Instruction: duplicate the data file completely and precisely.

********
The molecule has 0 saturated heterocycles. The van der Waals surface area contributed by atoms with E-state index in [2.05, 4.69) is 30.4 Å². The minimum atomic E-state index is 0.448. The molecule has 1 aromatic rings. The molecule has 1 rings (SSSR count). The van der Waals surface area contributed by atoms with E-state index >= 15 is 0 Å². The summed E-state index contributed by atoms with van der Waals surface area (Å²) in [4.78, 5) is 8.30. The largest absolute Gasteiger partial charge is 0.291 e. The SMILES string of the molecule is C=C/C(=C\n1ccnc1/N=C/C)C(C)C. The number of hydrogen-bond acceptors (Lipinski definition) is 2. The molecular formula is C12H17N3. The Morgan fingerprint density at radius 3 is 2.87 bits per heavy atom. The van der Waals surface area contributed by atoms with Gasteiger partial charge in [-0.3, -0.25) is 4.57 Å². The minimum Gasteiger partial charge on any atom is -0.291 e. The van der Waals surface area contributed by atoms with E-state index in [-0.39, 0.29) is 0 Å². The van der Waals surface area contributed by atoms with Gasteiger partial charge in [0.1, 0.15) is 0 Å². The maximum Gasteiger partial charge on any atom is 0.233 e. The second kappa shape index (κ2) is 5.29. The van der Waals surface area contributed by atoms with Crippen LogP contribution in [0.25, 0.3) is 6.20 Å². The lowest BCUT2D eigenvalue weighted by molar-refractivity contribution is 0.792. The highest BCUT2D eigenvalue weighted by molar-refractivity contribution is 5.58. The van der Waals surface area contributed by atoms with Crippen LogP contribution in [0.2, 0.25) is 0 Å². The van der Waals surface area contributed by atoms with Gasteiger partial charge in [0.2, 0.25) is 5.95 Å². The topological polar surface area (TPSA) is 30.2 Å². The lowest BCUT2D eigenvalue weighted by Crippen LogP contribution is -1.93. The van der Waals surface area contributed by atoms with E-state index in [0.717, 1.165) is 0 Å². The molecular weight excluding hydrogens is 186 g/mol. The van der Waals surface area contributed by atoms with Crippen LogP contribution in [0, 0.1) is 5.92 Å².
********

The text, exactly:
The molecule has 0 saturated heterocycles. The van der Waals surface area contributed by atoms with E-state index in [2.05, 4.69) is 30.4 Å². The minimum atomic E-state index is 0.448. The molecule has 1 aromatic rings. The molecule has 1 rings (SSSR count). The van der Waals surface area contributed by atoms with E-state index >= 15 is 0 Å². The summed E-state index contributed by atoms with van der Waals surface area (Å²) in [4.78, 5) is 8.30. The largest absolute Gasteiger partial charge is 0.291 e. The SMILES string of the molecule is C=C/C(=C\n1ccnc1/N=C/C)C(C)C. The number of hydrogen-bond acceptors (Lipinski definition) is 2. The molecular formula is C12H17N3. The Morgan fingerprint density at radius 3 is 2.87 bits per heavy atom. The van der Waals surface area contributed by atoms with Gasteiger partial charge in [-0.3, -0.25) is 4.57 Å². The minimum Gasteiger partial charge on any atom is -0.291 e. The van der Waals surface area contributed by atoms with E-state index in [-0.39, 0.29) is 0 Å². The van der Waals surface area contributed by atoms with Gasteiger partial charge in [0.1, 0.15) is 0 Å². The maximum Gasteiger partial charge on any atom is 0.233 e. The second kappa shape index (κ2) is 5.29. The van der Waals surface area contributed by atoms with Crippen LogP contribution in [0.25, 0.3) is 6.20 Å². The lowest BCUT2D eigenvalue weighted by molar-refractivity contribution is 0.792. The highest BCUT2D eigenvalue weighted by molar-refractivity contribution is 5.58. The van der Waals surface area contributed by atoms with Crippen LogP contribution in [0.2, 0.25) is 0 Å². The van der Waals surface area contributed by atoms with Gasteiger partial charge in [0.2, 0.25) is 5.95 Å². The topological polar surface area (TPSA) is 30.2 Å². The lowest BCUT2D eigenvalue weighted by Crippen LogP contribution is -1.93. The van der Waals surface area contributed by atoms with E-state index in [0.717, 1.165) is 0 Å². The molecular weight excluding hydrogens is 186 g/mol. The van der Waals surface area contributed by atoms with Crippen LogP contribution in [0, 0.1) is 5.92 Å².